The Federal Aviation Administration (FAA) has published the Instrument Rating Airplane Airman Certification Standards (ACS) document to communicate the aeronautical knowledge, risk management, and flight proficiency standards for the instrument rating (IR) in the airplane category, single-engine land and sea; and multiengine land and sea classes. This ACS incorporates and supersedes the previous Instrument Rating Practical Test Standards for Airplane, FAA-S-8081-4.
The FAA views the ACS as the foundation of its transition to a more integrated and systematic approach to airman certification. The ACS is part of the safety management system (SMS) framework that the FAA uses to mitigate risks associated with airman certification training and testing. Specifically, the ACS, associated guidance, and test question components of the airman certification system are constructed around the four functional components of an SMS:
Safety Policy that defines and describes aeronautical knowledge, flight proficiency, and risk management as integrated components of the airman certification system;
Safety Risk Management processes through which internal and external stakeholders identify and evaluate regulatory changes, safety recommendations, and other factors that require modification of airman testing and training materials;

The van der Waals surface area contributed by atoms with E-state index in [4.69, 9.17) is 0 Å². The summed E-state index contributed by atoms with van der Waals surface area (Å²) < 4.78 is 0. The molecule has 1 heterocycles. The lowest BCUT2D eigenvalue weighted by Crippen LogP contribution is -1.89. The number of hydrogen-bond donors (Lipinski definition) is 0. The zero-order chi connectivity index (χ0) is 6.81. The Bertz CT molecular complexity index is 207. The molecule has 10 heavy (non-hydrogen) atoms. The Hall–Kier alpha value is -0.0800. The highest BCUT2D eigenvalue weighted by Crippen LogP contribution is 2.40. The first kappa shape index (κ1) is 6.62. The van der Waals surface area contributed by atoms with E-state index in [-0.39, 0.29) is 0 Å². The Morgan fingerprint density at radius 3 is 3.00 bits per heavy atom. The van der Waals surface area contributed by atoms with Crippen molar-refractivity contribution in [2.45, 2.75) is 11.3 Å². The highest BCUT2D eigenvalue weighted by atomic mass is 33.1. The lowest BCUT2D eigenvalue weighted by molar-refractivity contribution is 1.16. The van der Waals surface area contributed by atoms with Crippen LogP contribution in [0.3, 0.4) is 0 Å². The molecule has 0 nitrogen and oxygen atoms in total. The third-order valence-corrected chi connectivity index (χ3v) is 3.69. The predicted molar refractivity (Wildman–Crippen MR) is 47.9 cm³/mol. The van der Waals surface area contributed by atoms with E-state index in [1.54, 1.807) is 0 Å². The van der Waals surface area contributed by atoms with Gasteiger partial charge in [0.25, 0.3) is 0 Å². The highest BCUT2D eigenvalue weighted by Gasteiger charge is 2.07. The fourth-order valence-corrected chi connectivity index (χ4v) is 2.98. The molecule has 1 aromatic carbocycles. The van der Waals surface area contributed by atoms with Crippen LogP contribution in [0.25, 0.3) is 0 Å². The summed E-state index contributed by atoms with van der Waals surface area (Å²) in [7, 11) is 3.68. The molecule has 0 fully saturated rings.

Safety Assurance processes to ensure the prompt and appropriate incorporation of changes arising from new regulations and safety recommendations; and
Safety Promotion in the form of ongoing engagement with both external stakeholders (e.g., the aviation training industry) and FAA policy divisions.
The FAA has developed this ACS and its associated guidance in collaboration with a diverse group of aviation training experts. The goal is to drive a systematic approach to all components of the airman certification system, including knowledge test question development and conduct of the practical test. The FAA acknowledges and appreciates the many hours that these aviation experts have contributed toward this goal. This level of collaboration, a hallmark of a robust safety culture, strengthens and enhances aviation safety at every level of the airman certification system.